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Another week of loneliness and discouragement at school drop off /pick up time. Feeling very sad and isolated. I just wanna share

(67 Posts)
btfly2 Fri 21-Oct-16 14:30:20

a conversation, a coffee, a nice get together, nothing...I tried my best ( I feel anxious and shy about socials) and tried v hard but after all the effort all I can hear is polite excuses and indifference.
I'm seriously thinking to pay someone else to collect my kids from school to avoid those two moments of my day...sorry to post this but I needed it. No extended family or close friendships nearby... At home we are a very self contain unit but apart from that I'm on my own most of the time and it feels incredibly painful and lonely...what's wrong with me? Sometimes I wish to disappear , that's it really...very sad.

Gobbolinothewitchscat Fri 21-Oct-16 14:34:21

Oh that's hard. I'm sorry.

My oldest has just started pre-school so I'm not very experienced with this, but:

1. Is there a class parents Facebook group? Might be worth finding out. We have arranged various social things via that; and

2. Does your little one have any friends you found invite for play dates with the mum/carer. Woukd double up as social time for you too

EsmesBees Fri 21-Oct-16 14:37:46

Are you particularly keen to make friends at the school or just friends locally? You may have more success at an exercise class or book group where you know there will be a shared interest.

ghostyslovesheep Fri 21-Oct-16 14:40:22

I think you are being unfair - projecting your need for friendship on people who only know you because your children attend the same school

I never 'meet for coffee' with other mums - I smile, I might have a nice chat - but that's it - nothing personal but it's school drop off not a social club

Try meeting people elsewhere? You could volunteer and meet people or do something at college

WooWooChooChoo Fri 21-Oct-16 14:43:11

Hi btfly2, I am shy too and find school drop offs and pick ups hard. It isn't the best environment to try and forge a new friendship. How old are your children? Could you arrange a playdate over half term and invite the Mum to stay for a cup of coffee when they drop the child off?

You say that you are very self contained. I am the same and I sometimes find that because of this I can neglect friendships if I am not careful. Being a good friend takes a certain amount of time commitment!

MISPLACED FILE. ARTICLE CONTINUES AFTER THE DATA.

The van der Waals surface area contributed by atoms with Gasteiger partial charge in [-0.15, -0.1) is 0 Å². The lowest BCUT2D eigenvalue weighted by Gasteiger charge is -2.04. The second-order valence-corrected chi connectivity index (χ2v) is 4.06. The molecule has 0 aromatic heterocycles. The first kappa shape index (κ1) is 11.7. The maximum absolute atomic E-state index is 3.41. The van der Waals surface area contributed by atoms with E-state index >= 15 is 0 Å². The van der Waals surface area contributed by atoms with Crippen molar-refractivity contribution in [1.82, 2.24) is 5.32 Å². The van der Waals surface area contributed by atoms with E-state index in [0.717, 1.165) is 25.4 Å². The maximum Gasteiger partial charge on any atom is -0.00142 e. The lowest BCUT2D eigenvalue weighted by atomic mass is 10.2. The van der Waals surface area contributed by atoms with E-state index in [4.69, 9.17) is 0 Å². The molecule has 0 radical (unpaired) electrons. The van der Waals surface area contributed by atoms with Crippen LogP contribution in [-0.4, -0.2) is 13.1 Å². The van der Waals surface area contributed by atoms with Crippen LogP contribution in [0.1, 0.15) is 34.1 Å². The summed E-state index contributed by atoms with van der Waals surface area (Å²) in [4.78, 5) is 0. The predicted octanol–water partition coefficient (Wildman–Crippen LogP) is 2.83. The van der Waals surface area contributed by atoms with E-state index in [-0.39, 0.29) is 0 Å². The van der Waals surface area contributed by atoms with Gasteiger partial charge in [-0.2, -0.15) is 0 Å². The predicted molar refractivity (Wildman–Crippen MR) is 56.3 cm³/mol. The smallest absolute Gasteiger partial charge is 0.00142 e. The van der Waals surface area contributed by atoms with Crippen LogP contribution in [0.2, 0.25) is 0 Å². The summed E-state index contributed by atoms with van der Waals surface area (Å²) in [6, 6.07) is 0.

Just try talking to people at pick up. I'm sure not all of them will be indifferent to you. I panic and say the most inane things and people are still nice to me. Just keep trying. flowers

RebeccaWithTheGoodHair Fri 21-Oct-16 14:43:24

I know school drop off/pick up can make lots of people feel vulnerable so don't beat yourself up about that. But I wouldn't, in the kindest way, rely on making new friends easily and quickly in the playground.

It's almost definitely not personal just that most people are in their own bubble at those times of the day and it can be difficult sorting social things out when you're either waiting for the bell to go or dealing with bags and water bottles being thrust at you!

I didn't know anyone in the school when I started and just used to use the time to look forward to seeing DD again. I wasn't working at the time and had pretty much no adult company during the week. But over time (and I'm talking a couple of years not a couple of months) things have changed and I now have two new important friends in my life.

I know it's easy to say but just chill and enjoy playground time for what it is, honestly you'll give off better vibes plus you'll relieve the pressure on yourself to 'do' something whilst you're there. And think how much you'd miss seeing your DCs faces when they see you at the end of the day if you outsource it!!

WildDigestive Fri 21-Oct-16 14:45:46

Are you actually looking for more friends? If so, absolutely go and look for them in other places - classes, book groups etc - which are more conducive to conversation and where it's not about the children, no one is dropping and rushing off and thinking about their work day etc. But I certainly wouldn't be hanging all my social overtures on school drop offs/pick ups.